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Luiza: Developing socio-emotional skills through storytelling across Brazil

Growing up in search for her own voice, Luiza empowers other young people to develop socio-emotional skills through writing and storytelling in Goiânia, Brazil.
Luiza AYC Brazil 2019

Education in today’s rapidly changing world cannot be limited to traditional courses in math, reading, and science. Instead, education must promote changemaking literacy in order to equip students with lifelong skills. For young people like Luiza, they catalyze changemaking literacy by promoting the social and emotional development of all students through reading, writing, and storytelling. Luiza’s story describes the role of young people in reshaping the curriculum of the 21st century.

Luiza Diniz, 17, was born in Philadelphia, Pennsylvania. Seeking better professional opportunities, her parents migrated to the United States. However, when Luiza was nine months old, she and her family returned to Brazil and moved to Goiânia, the capital city of Goiás.

Luiza had a difficult time through school; she attended 10 different schools while growing up, but continued to find herself in toxic education environments where bullying was normalized. She once viewed education as a powerful tool for social transformation and was a passionate learning. However, this passion faded through the physical and psychological aggression she experienced at school. 

She found refuge in the arts, specifically in theater and literature. Through literature, Luiza learned how to empathize with others as she read about different cultures and social contexts while also finding a creative outlet to express herself and share her personal narrative.

At the age of 13, she wrote her first book, “Around the World,” an adventure novel describing a young woman’s journey traveling across the world and the hardships she faces along the way. This book, Luiza claims, “freed her from [her] pink ideological bubble, addressing issues like terrorism, sexual abuse, and prejudice.” The writing process motivates her to see herself as a powerful knowledge activist.

Successfully, Luiza sold copies of the book. Rather than spending the money on herself, Luiza decided to save her earnings to eventually fund the construction of a school in Mozambique. Luiza observed that there is a deficient in traditional education that neglects children’s personal, cognitive, and emotional development, which she found results in bullying and stress.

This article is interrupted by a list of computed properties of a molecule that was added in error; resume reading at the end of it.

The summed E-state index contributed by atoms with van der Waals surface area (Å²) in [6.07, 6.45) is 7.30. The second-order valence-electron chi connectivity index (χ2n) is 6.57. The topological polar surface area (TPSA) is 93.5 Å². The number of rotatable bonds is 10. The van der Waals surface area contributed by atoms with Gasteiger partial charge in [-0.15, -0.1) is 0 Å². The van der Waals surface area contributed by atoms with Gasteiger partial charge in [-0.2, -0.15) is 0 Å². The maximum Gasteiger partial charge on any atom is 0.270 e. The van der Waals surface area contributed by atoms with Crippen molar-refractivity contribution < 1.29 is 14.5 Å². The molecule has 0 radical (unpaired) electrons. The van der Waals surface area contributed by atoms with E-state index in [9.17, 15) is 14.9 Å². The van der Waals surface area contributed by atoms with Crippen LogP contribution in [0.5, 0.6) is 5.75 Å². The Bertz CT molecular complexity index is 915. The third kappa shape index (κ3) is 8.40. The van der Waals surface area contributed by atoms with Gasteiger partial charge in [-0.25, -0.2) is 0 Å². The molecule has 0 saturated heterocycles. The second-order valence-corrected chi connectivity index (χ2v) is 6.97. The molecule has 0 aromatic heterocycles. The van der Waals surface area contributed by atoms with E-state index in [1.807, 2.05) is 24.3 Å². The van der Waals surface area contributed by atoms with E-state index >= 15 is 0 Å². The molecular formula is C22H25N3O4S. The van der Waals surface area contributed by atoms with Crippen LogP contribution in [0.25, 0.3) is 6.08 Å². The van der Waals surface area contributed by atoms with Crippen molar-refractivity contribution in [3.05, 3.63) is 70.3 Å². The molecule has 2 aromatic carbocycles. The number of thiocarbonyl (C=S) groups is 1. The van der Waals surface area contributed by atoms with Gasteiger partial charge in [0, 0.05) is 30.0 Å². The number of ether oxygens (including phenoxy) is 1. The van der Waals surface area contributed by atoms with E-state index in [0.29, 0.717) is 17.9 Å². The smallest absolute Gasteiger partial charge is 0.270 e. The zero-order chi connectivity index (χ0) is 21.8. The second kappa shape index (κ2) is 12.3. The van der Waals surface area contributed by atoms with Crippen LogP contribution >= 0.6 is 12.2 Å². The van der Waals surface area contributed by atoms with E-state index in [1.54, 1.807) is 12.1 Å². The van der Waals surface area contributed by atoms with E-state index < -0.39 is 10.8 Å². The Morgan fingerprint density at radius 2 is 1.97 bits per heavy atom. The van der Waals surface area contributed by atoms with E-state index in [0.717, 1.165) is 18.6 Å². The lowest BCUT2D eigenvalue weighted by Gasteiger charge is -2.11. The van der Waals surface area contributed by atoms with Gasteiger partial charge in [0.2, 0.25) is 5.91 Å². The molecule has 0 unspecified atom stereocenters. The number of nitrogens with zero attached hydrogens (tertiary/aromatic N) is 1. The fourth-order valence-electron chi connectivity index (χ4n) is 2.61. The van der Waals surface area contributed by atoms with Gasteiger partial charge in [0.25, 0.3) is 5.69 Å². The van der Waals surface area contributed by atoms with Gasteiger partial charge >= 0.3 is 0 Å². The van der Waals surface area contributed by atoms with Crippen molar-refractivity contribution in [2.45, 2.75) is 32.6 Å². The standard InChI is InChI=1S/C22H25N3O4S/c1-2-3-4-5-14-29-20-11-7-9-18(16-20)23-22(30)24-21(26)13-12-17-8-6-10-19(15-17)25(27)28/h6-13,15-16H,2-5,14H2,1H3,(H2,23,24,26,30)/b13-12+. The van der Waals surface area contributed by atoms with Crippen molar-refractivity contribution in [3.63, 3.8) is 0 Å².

To address this educational gap, two years ago, Luiza founded Gotinhas do Bem, or Little Drops for Good, a social venture that seeks to develop the social and cognitive skills of public school students in her community. Today, Luiza’s regional team consists of 25 young people, ages 13 to 19, and an advisory committee with professionals in psychology, education, and occupational therapy.

Through after school gatherings that young team members lead, students develop psycho-emotional skills by engaging in creative play. For example, they learn leadership skills through role playing Marvel superheroes.

The organization offers a “Listen & Tell” program, which hosts trips to elderly homes where young people listen to the stories of elders, transform their personal stories into fairytales, and illustrate the stories for other children to read and the elders to enjoy. Additionally, they host creative writing workshops and private tutoring lessons to teach other young people how to write creatively.

Scaling quickly, in addition to her regional team, there are 10 youth directors spread across 10 states in Brazil and four international directors in four different countries. Total, there is an estimated 230 volunteers that read 4,000 in predominantly lower income public schools.

To be part of a generation of changemakers who see what is good in all places of society, who invest and mobilize one another as a force for change.

Luiza has ambitious plans for the future. In the next three years, Little Drops for Good will compete in national and international writing competitions. Luiza, not giving up on her original dream, also says that the school in Mozambique is also in its final stage of construction.

Reflecting on her journey so far, Luiza says her team recognizes a shortfall in education, but feels empowered to act rather than accept the deficiency. She grew up in search for her own voice, but reclaimed her power through storytelling and changemaking. Looking ahead, Luiza wants “to be part of a generation of changemakers who see what is good in all places of society, who invest and mobilize one another as a force for change.”